• And if all else fails, just walk in to your nearest UBS location. The wait may be a little bit longer, but I'm sure any location would be thrilled to have an extra donor that day.
I made my appointment with the Lafayette, LA location.
(1503 Bertrand Dr.Lafayette, LA 70506 337.235.5433)

A little bit unsure about it all.

Arriving At Your Appointment
When arriving to your appointment, there will be a sign-in sheet where you need to fill out your name, phone number, & e-mail address. (Some sign-in sheets may require additional information). At my location, I signed in at the front desk and took a seat in the waiting room.

The Interview
Once it was my turn, a nurse called my name and had me wait in a private interview room. There are no photos from this because what happens in the interview room is completely confidential. After a few minutes, the nurse joined me in the interview room and closed the door. When donating, you must bring a valid photo ID. I gave the nurse my ID and she entered my information into the computer. During the interview, I had my blood pressure and temperature checked (at the same's that for a speedy check up?) After she checked my pulse, she pricked my finger to take a tiny sample of blood to test my iron levels. Next, she asked a series of questions about my medical history and current health. The first time I heard all the questions I was all "say whaaaaaaaaaaa?" but I realize it's important to listen to each question and answer honestly. The donation bags were labeled with all my information and I signed off on a few things.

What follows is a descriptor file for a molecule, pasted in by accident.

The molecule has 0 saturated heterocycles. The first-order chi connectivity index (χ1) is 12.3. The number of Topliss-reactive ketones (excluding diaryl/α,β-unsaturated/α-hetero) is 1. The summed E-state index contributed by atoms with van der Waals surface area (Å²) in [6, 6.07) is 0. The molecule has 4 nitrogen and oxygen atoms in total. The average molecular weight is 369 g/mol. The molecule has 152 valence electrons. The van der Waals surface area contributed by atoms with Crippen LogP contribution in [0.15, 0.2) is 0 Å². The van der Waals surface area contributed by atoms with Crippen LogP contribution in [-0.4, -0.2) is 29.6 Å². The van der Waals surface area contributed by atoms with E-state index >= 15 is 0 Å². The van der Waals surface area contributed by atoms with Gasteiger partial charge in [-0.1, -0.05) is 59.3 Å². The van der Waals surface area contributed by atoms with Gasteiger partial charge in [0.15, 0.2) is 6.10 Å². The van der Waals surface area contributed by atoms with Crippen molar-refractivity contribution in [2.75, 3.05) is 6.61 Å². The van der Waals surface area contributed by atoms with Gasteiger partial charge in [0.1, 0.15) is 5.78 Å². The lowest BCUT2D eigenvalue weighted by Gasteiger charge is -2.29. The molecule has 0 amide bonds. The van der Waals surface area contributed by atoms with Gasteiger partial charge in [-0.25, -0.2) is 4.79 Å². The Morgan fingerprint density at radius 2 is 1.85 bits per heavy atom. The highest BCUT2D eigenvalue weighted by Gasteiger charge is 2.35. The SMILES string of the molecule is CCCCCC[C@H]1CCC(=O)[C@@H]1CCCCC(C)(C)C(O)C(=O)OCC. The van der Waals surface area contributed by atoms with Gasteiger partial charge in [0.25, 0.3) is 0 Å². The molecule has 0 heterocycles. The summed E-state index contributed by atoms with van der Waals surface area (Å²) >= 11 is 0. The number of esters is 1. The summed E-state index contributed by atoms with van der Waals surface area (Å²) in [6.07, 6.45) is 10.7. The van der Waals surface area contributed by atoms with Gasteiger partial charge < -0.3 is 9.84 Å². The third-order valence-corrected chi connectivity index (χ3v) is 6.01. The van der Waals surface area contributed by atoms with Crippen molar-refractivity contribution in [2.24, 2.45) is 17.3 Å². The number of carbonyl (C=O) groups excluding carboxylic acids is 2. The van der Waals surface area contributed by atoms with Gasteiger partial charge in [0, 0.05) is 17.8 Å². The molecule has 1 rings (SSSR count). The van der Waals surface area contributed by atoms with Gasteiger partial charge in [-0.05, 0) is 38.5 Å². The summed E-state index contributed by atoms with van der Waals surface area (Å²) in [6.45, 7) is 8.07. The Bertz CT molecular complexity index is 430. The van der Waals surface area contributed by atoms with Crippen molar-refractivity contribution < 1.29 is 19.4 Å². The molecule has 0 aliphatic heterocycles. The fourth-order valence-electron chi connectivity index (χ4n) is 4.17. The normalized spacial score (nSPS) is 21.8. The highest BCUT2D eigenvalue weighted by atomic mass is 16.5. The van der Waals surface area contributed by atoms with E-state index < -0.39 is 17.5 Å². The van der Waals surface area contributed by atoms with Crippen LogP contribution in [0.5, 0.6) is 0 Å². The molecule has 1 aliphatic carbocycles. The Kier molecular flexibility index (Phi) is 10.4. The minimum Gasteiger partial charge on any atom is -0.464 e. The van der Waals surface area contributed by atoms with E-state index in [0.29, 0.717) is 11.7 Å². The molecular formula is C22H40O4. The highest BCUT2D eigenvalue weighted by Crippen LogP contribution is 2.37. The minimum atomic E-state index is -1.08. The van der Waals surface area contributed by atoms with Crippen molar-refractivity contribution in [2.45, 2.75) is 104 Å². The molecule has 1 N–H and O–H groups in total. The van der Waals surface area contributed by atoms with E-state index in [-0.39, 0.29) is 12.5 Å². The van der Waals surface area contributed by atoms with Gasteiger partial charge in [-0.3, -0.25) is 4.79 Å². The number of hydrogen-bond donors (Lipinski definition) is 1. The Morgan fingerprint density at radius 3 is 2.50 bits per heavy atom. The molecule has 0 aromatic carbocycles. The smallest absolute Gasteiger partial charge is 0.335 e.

Prepping to Donate
I was brought into the donation area and was told which chair to sit in. I laid back in the chair and put my legs up. I chose which arm I wanted to donate with ( left! so I could use the right to hold the camera haha) and placed it up on the arm of the chair. A strip of rubber was tied around my upper arm as an tourniquet and the crook of my arm was sterilized with alcohol.

I watched a bit of tennis as I waited for the actual donation to begin.

The BIG Shebang: The Actual Donation